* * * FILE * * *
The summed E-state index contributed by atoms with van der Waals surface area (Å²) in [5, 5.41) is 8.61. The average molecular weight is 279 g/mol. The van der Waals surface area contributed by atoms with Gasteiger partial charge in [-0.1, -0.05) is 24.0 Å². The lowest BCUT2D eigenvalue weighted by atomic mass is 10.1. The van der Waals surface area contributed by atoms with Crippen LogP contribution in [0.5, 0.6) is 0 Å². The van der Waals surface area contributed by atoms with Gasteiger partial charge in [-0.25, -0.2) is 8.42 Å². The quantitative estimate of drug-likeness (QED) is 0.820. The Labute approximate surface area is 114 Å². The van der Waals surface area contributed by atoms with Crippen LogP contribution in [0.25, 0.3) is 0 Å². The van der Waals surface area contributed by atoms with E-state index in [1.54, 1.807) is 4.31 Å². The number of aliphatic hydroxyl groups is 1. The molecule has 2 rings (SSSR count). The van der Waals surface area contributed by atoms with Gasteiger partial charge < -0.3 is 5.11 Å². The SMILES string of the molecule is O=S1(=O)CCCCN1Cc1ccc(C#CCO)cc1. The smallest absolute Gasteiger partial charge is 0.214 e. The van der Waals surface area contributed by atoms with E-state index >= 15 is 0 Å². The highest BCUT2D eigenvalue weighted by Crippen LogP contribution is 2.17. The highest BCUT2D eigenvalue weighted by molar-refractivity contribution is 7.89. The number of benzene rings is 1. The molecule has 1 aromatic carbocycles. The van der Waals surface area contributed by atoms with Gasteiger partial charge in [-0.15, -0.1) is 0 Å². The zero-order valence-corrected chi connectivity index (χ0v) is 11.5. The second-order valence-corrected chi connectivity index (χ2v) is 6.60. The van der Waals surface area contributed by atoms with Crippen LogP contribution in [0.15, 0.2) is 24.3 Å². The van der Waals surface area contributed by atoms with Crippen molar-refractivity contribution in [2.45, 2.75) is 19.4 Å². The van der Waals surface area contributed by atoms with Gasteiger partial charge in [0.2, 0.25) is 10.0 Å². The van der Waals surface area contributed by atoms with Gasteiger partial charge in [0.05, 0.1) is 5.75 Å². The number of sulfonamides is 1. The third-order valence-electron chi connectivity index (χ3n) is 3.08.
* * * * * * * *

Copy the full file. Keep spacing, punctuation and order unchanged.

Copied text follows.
The summed E-state index contributed by atoms with van der Waals surface area (Å²) in [5, 5.41) is 8.61. The average molecular weight is 279 g/mol. The van der Waals surface area contributed by atoms with Gasteiger partial charge in [-0.1, -0.05) is 24.0 Å². The lowest BCUT2D eigenvalue weighted by atomic mass is 10.1. The van der Waals surface area contributed by atoms with Crippen LogP contribution in [0.5, 0.6) is 0 Å². The van der Waals surface area contributed by atoms with Gasteiger partial charge in [-0.25, -0.2) is 8.42 Å². The quantitative estimate of drug-likeness (QED) is 0.820. The Labute approximate surface area is 114 Å². The van der Waals surface area contributed by atoms with Crippen LogP contribution in [0.25, 0.3) is 0 Å². The van der Waals surface area contributed by atoms with E-state index in [1.54, 1.807) is 4.31 Å². The number of aliphatic hydroxyl groups is 1. The molecule has 2 rings (SSSR count). The van der Waals surface area contributed by atoms with Gasteiger partial charge < -0.3 is 5.11 Å². The SMILES string of the molecule is O=S1(=O)CCCCN1Cc1ccc(C#CCO)cc1. The smallest absolute Gasteiger partial charge is 0.214 e. The van der Waals surface area contributed by atoms with E-state index >= 15 is 0 Å². The highest BCUT2D eigenvalue weighted by Crippen LogP contribution is 2.17. The highest BCUT2D eigenvalue weighted by molar-refractivity contribution is 7.89. The number of benzene rings is 1. The molecule has 1 aromatic carbocycles. The van der Waals surface area contributed by atoms with Gasteiger partial charge in [-0.15, -0.1) is 0 Å². The zero-order valence-corrected chi connectivity index (χ0v) is 11.5. The second-order valence-corrected chi connectivity index (χ2v) is 6.60. The van der Waals surface area contributed by atoms with Crippen LogP contribution in [0.15, 0.2) is 24.3 Å². The van der Waals surface area contributed by atoms with Crippen molar-refractivity contribution in [2.45, 2.75) is 19.4 Å². The van der Waals surface area contributed by atoms with Gasteiger partial charge in [0.2, 0.25) is 10.0 Å². The van der Waals surface area contributed by atoms with Gasteiger partial charge in [0.05, 0.1) is 5.75 Å². The number of sulfonamides is 1. The third-order valence-electron chi connectivity index (χ3n) is 3.08.